The section УThe History of our DaysФ includes two reviews. In the first of them Mr. Yitzchak Averbuch (лJoint╗) describes the basic activity guidelines of лJoint╗ in Central Russia and Volga Region. They include sending rabbis from Israel, rendering assistance to family celebrations of the Bar-Mitzvah, Shabbat and Passover, educational work (the Public University for Jewish Culture, Sunday schools, kindergartens, various seminars), cultural activities (newspapers, libraries, musical groups), establishing community centers and help in restitution of Jewish property.

The magazine starts publishing a cycle of reviews лOn the National Life of the Jewish Communities of Central Russia and Volga Region╗. The first to appear is лJewish Organizations of Kazan╗ by Eugenia Davidova. A brief historical excursion is followed byа information about the Jewish organizations set up after 1989 and their activists, a chronicle of the main cultural and organizational events of these years and a history of the city synagogue.

лOur Genealogy╗. The authors of this section base their accounts of the origins of Jewish communities, their formation and development up to the present on the study of numerous documents from local archives and the recollections of eye-witnesses: лJews in Saratov╗ by Prof. Daniel Drankin, лOn the History of the Jewish Community of Samara╗ by Natalya Bass, лEssay on the History of the Jewish Community of Penza╗ by Prof. Vitaly Levin, лHistory of the Penza Synagogue╗ by Abraham Pekny.ааааааааа

The section лArchives╗ is based upon authentic archive documents. The first issue of the magazine publishes 15 unique documents concerning the history of the Jewish prayer-house in Oryol (the publication by Boris Zilbert). The documents published include: a brief essay on the life andа development of the Jewish community in Oryol; a description of the ceremony of laying the foundation stone of the synagogue (1909) and speeches made at the ceremony by the chairman of the economic board, the public rabbi and other persons; a financial account of the building of the synagogue; a report of the parishionersТ auditing commission (1912). The section also contains the 1993 correspondence between the municipal authorities and the cityТs Jewish community on restitution of the synagogue building requisitioned by the state in the 1930s.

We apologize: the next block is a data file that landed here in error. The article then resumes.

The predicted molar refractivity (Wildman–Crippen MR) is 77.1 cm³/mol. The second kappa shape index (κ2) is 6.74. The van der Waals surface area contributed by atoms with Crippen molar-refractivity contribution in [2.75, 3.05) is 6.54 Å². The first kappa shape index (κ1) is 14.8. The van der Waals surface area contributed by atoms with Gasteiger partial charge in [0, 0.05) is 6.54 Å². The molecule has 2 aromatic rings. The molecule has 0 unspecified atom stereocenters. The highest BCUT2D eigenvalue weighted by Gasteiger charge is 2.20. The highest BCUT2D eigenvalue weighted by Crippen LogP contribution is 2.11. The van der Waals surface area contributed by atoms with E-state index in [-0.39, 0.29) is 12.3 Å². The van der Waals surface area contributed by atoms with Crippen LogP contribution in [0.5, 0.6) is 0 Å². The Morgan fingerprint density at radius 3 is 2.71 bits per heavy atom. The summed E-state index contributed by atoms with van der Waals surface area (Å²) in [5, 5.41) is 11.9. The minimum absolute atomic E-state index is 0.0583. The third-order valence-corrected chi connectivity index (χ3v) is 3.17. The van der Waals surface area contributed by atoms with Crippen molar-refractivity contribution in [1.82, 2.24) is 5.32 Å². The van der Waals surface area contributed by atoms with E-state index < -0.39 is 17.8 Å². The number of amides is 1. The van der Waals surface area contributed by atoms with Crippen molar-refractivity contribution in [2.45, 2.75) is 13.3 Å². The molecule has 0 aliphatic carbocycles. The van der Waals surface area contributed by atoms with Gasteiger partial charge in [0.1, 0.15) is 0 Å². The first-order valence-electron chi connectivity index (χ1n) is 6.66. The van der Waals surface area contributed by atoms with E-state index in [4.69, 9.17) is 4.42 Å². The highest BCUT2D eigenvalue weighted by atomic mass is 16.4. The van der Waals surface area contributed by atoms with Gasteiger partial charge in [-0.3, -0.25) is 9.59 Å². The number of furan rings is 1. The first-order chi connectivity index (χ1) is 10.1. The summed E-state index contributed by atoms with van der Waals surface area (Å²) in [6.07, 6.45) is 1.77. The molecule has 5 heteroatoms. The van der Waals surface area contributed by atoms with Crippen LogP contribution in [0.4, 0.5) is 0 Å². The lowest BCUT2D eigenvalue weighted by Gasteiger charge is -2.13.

The section лChronicles╗ informs the readerа in detail about the activities of city Jewish lecture clubs in Saratov, Samara, Volgograd, Astrakhan, Penza, Ivanovo, Yaroslavl, Nizhny Novgorod, Voronezh and Bryansk from December 1993 to June 1994. The data include the lecturersТ names, the topics of the lectures, some interesting details of the club meetings and the number of participants. New forms of Jewish education were worked out and realized in Saratov in June: the лMishpaha╗ program (mini-clubs uniting several Jewish families for co-celebration ofа traditional holidays and discussions on family education) and the лWeekend╗ program (revival of Jewish mentality through free communication of parents and children on weekends).